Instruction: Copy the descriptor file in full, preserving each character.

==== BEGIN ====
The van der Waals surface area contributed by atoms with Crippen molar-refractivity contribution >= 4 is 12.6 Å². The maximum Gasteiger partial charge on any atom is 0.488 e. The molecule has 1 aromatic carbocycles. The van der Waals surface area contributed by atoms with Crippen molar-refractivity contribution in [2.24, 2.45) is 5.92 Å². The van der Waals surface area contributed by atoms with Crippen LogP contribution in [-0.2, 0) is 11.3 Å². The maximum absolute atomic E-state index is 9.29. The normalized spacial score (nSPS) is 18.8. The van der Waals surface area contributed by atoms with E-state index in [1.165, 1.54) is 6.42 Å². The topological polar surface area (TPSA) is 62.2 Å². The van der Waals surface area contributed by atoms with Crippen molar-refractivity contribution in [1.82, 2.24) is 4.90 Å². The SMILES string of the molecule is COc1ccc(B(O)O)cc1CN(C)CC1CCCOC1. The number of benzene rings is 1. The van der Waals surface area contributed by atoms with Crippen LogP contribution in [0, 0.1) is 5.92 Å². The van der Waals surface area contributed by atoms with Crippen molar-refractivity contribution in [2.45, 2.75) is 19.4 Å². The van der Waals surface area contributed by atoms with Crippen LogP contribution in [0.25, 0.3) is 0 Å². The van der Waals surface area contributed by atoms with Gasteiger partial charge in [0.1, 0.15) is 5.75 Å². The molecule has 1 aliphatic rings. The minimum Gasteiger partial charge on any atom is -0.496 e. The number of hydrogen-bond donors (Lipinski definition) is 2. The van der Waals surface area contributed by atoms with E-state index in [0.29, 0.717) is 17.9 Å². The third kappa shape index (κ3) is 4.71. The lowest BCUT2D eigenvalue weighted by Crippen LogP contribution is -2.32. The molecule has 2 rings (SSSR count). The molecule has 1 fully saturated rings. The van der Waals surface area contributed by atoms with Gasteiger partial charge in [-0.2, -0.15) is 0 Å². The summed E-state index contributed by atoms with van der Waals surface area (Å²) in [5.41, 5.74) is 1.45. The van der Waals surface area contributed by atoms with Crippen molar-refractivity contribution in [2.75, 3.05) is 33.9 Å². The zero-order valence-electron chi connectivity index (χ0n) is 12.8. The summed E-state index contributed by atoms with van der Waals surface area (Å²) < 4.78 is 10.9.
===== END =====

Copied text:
The van der Waals surface area contributed by atoms with Crippen molar-refractivity contribution >= 4 is 12.6 Å². The maximum Gasteiger partial charge on any atom is 0.488 e. The molecule has 1 aromatic carbocycles. The van der Waals surface area contributed by atoms with Crippen molar-refractivity contribution in [2.24, 2.45) is 5.92 Å². The van der Waals surface area contributed by atoms with Crippen LogP contribution in [-0.2, 0) is 11.3 Å². The maximum absolute atomic E-state index is 9.29. The normalized spacial score (nSPS) is 18.8. The van der Waals surface area contributed by atoms with E-state index in [1.165, 1.54) is 6.42 Å². The topological polar surface area (TPSA) is 62.2 Å². The van der Waals surface area contributed by atoms with Crippen molar-refractivity contribution in [1.82, 2.24) is 4.90 Å². The SMILES string of the molecule is COc1ccc(B(O)O)cc1CN(C)CC1CCCOC1. The number of benzene rings is 1. The van der Waals surface area contributed by atoms with Crippen LogP contribution in [0, 0.1) is 5.92 Å². The van der Waals surface area contributed by atoms with Crippen molar-refractivity contribution in [2.45, 2.75) is 19.4 Å². The van der Waals surface area contributed by atoms with Crippen LogP contribution in [0.25, 0.3) is 0 Å². The van der Waals surface area contributed by atoms with Gasteiger partial charge in [0.1, 0.15) is 5.75 Å². The molecule has 1 aliphatic rings. The minimum Gasteiger partial charge on any atom is -0.496 e. The number of hydrogen-bond donors (Lipinski definition) is 2. The van der Waals surface area contributed by atoms with E-state index in [0.29, 0.717) is 17.9 Å². The third kappa shape index (κ3) is 4.71. The lowest BCUT2D eigenvalue weighted by Crippen LogP contribution is -2.32. The molecule has 2 rings (SSSR count). The molecule has 1 fully saturated rings. The van der Waals surface area contributed by atoms with Gasteiger partial charge in [-0.2, -0.15) is 0 Å². The summed E-state index contributed by atoms with van der Waals surface area (Å²) in [5.41, 5.74) is 1.45. The van der Waals surface area contributed by atoms with Crippen molar-refractivity contribution in [2.75, 3.05) is 33.9 Å². The zero-order valence-electron chi connectivity index (χ0n) is 12.8. The summed E-state index contributed by atoms with van der Waals surface area (Å²) < 4.78 is 10.9.